Tory MPs panic over ‘safe seats’ as many ‘give up hope’

Tory MPs 'thinking about next career' says expert

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Among those who said they will vote and excluding “don’t knows”, 56 percent said they would back Labour (up three points since October 13), while the Tories were down four points on 20 percent, the Liberal Democrats were on 11 percent, the Green Party on 5 percent, SNP 4 percent and Reform 2 percent. Including the 19 percent who did not know which way they would vote, the Labour lead was 31 points, with Sir Keir Starmer’s party on 47 percent and the Tories on 16 percent. The pollster surveyed 2,000 eligible voters in Great Britain on Sunday.

The Sun’s Noa Hoffman told LBC that Tory MPs who are projected to lose their seat are looking at different careers.

She said: “They’re quite depressed about them. There are lots of MPs thinking about what their next career will be.

“They’re thinking, ‘I’m going to be out of the job soon’.

“MPs in really safe seats think their seat has gone. It’s really upsetting and I think a lot of them have given up hope that they can win the next election.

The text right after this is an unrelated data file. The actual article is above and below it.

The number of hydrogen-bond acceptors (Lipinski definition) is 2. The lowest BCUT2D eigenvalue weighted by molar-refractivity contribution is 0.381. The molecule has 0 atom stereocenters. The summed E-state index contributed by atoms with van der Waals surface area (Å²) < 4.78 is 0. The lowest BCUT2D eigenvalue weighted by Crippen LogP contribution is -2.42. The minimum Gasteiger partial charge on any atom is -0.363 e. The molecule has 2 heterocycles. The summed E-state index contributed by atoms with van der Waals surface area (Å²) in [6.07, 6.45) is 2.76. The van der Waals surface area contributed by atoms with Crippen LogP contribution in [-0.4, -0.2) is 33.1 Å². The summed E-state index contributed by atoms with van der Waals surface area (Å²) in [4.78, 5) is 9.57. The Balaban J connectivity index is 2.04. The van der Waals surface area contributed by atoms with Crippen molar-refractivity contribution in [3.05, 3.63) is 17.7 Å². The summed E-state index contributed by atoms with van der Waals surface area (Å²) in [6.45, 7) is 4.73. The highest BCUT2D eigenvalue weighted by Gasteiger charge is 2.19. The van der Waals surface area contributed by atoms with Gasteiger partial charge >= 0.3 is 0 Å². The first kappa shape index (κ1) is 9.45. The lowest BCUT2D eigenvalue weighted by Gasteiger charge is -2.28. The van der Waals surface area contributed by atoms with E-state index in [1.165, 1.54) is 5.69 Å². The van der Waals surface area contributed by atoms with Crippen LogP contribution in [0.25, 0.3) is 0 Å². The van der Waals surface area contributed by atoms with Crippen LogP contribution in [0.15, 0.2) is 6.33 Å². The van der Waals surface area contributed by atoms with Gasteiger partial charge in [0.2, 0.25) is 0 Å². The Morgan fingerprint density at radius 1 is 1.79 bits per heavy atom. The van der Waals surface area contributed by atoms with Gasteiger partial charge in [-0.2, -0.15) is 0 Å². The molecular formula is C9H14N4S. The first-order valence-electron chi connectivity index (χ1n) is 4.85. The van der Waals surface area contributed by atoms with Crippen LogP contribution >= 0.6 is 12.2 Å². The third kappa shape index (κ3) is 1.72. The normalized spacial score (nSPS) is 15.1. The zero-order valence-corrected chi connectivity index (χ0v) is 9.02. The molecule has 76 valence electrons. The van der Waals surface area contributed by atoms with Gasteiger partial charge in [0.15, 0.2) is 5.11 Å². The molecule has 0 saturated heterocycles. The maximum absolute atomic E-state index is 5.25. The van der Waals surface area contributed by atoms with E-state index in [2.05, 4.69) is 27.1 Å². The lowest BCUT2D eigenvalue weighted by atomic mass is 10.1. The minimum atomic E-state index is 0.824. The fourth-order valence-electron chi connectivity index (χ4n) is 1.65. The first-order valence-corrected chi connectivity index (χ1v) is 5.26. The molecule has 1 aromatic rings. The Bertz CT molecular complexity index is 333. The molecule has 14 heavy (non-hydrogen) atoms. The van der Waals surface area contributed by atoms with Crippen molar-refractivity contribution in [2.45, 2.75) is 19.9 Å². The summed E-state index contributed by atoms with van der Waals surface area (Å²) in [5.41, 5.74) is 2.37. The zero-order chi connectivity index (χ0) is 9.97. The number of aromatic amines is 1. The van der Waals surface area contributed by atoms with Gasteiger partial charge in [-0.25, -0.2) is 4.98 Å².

“At the moment, all focus is just really on retaining their seat.

“Interestingly in Labour, their response to these polls they think, no time for complacency.

“They are really ready and raring to go.”

It comes as Liz Truss is battling to save her premiership as Chancellor Jeremy Hunt warned “eye-wateringly difficult” decisions were needed as he tore up her economic strategy.

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Mr Hunt scaled back the energy support package and ditched “almost all” the tax cuts announced by his predecessor Kwasi Kwarteng less than a month ago as he tried to restore economic stability following weeks of turmoil on the financial markets.

Ms Truss became Prime Minister after winning the Tory leadership contest on the back of promises to dramatically cut tax, and the wholesale abandonment of the policies has left her fighting for her job after just six weeks.

She sat next to her new Chancellor in the Commons as he ditched huge chunks of her plan.


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The Government had already abandoned plans to scrap the 45p rate of income tax for top earners and had U-turned over a promise not to increase corporation tax.

The changes dramatically cut the cost of Mr Kwarteng’s £45 billion tax giveaway – reducing it by around £32 billion.

Mr Hunt told MPs: “We are a country that funds our promises and pays our debts and when that is questioned – as it has been – this Government will take the difficult decisions necessary to ensure there is trust and confidence in our national finances.

“That means decisions of eye-watering difficulty.”

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